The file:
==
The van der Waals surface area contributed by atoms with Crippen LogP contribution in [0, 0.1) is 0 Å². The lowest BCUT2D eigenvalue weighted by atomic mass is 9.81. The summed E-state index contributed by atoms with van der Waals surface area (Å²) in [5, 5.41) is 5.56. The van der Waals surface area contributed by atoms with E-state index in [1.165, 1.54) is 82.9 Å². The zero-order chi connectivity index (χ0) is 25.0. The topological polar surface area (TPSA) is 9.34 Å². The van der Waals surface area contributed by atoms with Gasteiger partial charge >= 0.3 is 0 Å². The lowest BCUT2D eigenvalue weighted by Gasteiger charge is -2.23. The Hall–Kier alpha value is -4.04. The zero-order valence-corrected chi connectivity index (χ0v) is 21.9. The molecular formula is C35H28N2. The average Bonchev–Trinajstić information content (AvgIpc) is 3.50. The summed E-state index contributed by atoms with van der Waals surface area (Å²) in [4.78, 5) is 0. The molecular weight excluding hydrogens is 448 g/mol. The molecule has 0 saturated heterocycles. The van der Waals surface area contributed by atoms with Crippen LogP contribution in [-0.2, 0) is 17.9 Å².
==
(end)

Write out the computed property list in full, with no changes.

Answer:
The van der Waals surface area contributed by atoms with Crippen LogP contribution in [0, 0.1) is 0 Å². The lowest BCUT2D eigenvalue weighted by atomic mass is 9.81. The summed E-state index contributed by atoms with van der Waals surface area (Å²) in [5, 5.41) is 5.56. The van der Waals surface area contributed by atoms with E-state index in [1.165, 1.54) is 82.9 Å². The zero-order chi connectivity index (χ0) is 25.0. The topological polar surface area (TPSA) is 9.34 Å². The van der Waals surface area contributed by atoms with Gasteiger partial charge >= 0.3 is 0 Å². The lowest BCUT2D eigenvalue weighted by Gasteiger charge is -2.23. The Hall–Kier alpha value is -4.04. The zero-order valence-corrected chi connectivity index (χ0v) is 21.9. The molecular formula is C35H28N2. The average Bonchev–Trinajstić information content (AvgIpc) is 3.50. The summed E-state index contributed by atoms with van der Waals surface area (Å²) in [4.78, 5) is 0. The molecular weight excluding hydrogens is 448 g/mol. The molecule has 0 saturated heterocycles. The van der Waals surface area contributed by atoms with Crippen LogP contribution in [-0.2, 0) is 17.9 Å².